GARMISCH-PARTENKIRCHEN, Germany (Aug. 24, 2010) — The U.S. and allies in Central and South Asia are training here Aug. 19-28 to coordinate and improve their response to man-made or natural disasters.
Aimed at ensuring unity during times of disaster, the Regional Cooperation 2010 exercise brought together 100 participants from Kyrgyzstan, Kazakhstan, Tajikistan, Afghanistan and the United States.
“RC-10 has started with great enthusiasm and a high level of professionalism and should prove to be a very successful exercise,” said Maj. Gen. Jack A. Davis, a retired Marine and senior mentor for the exercise.
The scenario: chaos and unrest has set in after a large disaster in Kyrgyzstan. Using various realistic scenarios from the Regional Cooperation Center, participants (who are actually here at the George C. Marshall Center) work to stabilize and improve the situation.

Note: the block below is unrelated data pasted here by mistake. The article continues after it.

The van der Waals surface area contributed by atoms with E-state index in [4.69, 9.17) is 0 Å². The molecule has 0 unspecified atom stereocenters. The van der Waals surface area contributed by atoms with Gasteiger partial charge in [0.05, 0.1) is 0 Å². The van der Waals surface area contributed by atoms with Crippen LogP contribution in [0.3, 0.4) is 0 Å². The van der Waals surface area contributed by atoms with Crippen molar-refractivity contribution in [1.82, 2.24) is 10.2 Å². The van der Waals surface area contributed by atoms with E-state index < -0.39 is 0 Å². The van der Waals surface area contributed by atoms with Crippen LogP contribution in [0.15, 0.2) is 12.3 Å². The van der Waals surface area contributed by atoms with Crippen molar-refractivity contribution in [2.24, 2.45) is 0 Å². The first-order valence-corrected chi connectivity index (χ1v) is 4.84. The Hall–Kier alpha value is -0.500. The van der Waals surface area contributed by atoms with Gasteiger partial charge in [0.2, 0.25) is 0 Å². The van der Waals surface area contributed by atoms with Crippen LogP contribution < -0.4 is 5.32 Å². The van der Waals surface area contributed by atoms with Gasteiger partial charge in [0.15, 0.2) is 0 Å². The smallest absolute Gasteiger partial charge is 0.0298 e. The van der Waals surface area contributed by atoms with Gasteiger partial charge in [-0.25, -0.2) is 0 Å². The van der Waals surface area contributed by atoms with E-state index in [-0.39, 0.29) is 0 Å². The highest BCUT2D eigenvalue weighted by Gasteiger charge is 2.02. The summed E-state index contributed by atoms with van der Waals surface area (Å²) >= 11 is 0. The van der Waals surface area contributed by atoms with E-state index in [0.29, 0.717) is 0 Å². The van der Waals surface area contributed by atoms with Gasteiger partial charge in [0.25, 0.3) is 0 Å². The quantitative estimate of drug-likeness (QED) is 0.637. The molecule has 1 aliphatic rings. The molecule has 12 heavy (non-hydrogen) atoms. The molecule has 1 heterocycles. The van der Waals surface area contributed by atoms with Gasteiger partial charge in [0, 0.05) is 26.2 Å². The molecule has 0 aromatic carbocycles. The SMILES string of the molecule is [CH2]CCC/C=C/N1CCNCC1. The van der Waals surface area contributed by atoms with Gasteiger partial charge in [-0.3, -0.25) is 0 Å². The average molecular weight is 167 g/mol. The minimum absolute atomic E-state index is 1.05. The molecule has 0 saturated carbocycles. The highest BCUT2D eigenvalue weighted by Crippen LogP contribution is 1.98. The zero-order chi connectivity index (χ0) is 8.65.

Thanks to the computer-assisted consequence management exercise, participants should improve interoperability, strengthen relationships, increase knowledge and understanding, and improve the training levels of their staffs and civilian agencies.
The exercise is running in phases, to produce a progressive understanding for those involved. The first phase was Academics, where participants completed procedural and process training required to shape and furnish efficient, timely responses to disasters.
The second phase, is a mini-exercise in communication and execution, and will harness timely responses in fluid situations to simulate the actual environment and prepare participants for the final phase.
The regional exercise is sponsored by the Joint Chiefs of Staff and executed by U.S. Central Command. With U.S. Joint Forces Command supporting the effort, the final phase will produce an end-state where the host national will have a coherent, unified response to a variety of disaster scenarios.